We selected two monitoring sites in New Mexico for analysis because they provided the longest period of field sampling, the greatest range in rodent species richness, and the largest difference in habitat types. The first, a desert grassland site 90 km south of Albuquerque, on the Sevilleta National Wildlife Refuge, Socorro County, New Mexico, USA (34º 21.3'N, 106º 53.1'W, elevation 1,465 m), was dominated by one-seed juniper (Juniperus monosperma), honey mesquite (Prosopis glandulosa), and various desert grasses (Sporobolus spp. and Bouteloua eriopoda). The second site (Placitas), a pinyon-juniper woodland site located in Sandoval County in the foothills of the Sandia Mountains, Cibola National Forest, approximately 30 km north of Albuquerque, New Mexico, USA (35º 16.7'N, 106º 18.6'W, elevation 1,830 m), was dominated by pinyon pine (Pinus edulis), one-seed juniper, and blue grama grass (Bouteloua gracilis).

Statistical Methods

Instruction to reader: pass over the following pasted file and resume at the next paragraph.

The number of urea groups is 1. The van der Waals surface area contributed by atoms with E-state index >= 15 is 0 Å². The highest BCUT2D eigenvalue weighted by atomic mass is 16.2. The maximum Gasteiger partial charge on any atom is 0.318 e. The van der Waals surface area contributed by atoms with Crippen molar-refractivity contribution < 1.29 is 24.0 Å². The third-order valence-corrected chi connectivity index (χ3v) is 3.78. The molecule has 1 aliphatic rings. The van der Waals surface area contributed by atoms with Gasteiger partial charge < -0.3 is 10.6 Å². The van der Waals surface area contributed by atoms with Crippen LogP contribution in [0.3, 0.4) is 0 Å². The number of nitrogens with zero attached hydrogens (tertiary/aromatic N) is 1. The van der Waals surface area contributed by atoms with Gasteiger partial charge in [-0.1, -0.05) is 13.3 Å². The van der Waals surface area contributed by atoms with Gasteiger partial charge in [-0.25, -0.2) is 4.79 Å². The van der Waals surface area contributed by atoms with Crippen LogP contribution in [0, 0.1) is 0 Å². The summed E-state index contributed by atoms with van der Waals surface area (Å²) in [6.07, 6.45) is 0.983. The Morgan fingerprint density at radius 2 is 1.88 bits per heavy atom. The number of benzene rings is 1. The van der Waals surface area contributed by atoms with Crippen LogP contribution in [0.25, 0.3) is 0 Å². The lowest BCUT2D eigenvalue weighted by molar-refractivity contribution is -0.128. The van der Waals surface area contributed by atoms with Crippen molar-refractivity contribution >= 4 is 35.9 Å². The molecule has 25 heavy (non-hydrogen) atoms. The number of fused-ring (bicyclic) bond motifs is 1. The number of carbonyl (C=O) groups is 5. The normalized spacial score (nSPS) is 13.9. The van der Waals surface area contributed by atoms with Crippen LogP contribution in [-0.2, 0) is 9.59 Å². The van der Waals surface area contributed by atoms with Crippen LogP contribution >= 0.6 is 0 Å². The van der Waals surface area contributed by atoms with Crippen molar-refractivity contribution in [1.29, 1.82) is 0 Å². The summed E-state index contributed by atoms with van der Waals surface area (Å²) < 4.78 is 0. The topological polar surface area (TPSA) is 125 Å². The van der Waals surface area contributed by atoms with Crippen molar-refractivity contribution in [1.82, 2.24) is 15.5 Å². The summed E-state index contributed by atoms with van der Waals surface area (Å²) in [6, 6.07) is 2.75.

The overall experimental design and field sampling procedures are described by Mills et al. (pages 135-142, this issue). The rodent density estimates we analyzed were based on mark-recapture trapping data from three permanently marked trapping webs at each site (1,2). We used monthly trapping data collected from August 1994 to February 1998. Trapping and rodent handling methods were described by Parmenter et al. (3), and safety procedures during animal processing followed Mills et al. (4). Blood samples collected from Peromyscus maniculatus were analyzed by the Centers for Disease Control and Prevention for Sin Nombre virus (SNV). Rodent densities were calculated by the program DISTANCE (2). Each dataset was analyzed by three models (uniform, half-normal, and hazard) with three possible model adjustments (cosine, polynomial, and hermite). Akaike's information criterion was then used to select the model that best fit the particular dataset (2). The three web density estimates for each trapping period were then partitioned into "proportional" densities representing each species, on the basis of the relative proportion of each in the total web sample. These species-specific densities (in numbers of mice per hectare) were analyzed by a repeated measures analysis of variance (RMANOVA) to test for differences between sites and through time and for site and time interactions. If significant F values were observed, we conducted within-trapping-period tests to detect differences among site means; we used Fisher's least-significant-difference method.